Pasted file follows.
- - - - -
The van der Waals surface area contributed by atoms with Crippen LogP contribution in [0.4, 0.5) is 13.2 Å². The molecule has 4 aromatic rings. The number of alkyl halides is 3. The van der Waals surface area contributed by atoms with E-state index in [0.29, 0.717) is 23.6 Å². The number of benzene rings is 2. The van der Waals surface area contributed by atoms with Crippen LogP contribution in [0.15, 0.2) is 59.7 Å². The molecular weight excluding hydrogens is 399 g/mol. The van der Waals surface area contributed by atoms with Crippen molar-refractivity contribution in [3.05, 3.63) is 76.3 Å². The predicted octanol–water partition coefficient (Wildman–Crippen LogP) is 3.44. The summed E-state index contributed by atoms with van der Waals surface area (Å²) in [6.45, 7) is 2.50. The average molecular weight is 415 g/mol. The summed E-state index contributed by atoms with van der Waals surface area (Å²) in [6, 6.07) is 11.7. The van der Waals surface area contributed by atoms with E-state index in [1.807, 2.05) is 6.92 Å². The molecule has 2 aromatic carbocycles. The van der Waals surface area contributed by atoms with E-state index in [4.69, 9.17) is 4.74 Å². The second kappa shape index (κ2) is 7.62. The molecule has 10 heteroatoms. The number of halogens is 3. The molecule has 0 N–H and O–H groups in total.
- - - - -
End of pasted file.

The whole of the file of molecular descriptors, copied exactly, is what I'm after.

The van der Waals surface area contributed by atoms with Crippen LogP contribution in [0.4, 0.5) is 13.2 Å². The molecule has 4 aromatic rings. The number of alkyl halides is 3. The van der Waals surface area contributed by atoms with E-state index in [0.29, 0.717) is 23.6 Å². The number of benzene rings is 2. The van der Waals surface area contributed by atoms with Crippen LogP contribution in [0.15, 0.2) is 59.7 Å². The molecular weight excluding hydrogens is 399 g/mol. The van der Waals surface area contributed by atoms with Crippen molar-refractivity contribution in [3.05, 3.63) is 76.3 Å². The predicted octanol–water partition coefficient (Wildman–Crippen LogP) is 3.44. The summed E-state index contributed by atoms with van der Waals surface area (Å²) in [6.45, 7) is 2.50. The average molecular weight is 415 g/mol. The summed E-state index contributed by atoms with van der Waals surface area (Å²) in [6, 6.07) is 11.7. The van der Waals surface area contributed by atoms with E-state index in [1.807, 2.05) is 6.92 Å². The molecule has 2 aromatic carbocycles. The van der Waals surface area contributed by atoms with E-state index in [4.69, 9.17) is 4.74 Å². The second kappa shape index (κ2) is 7.62. The molecule has 10 heteroatoms. The number of halogens is 3. The molecule has 0 N–H and O–H groups in total.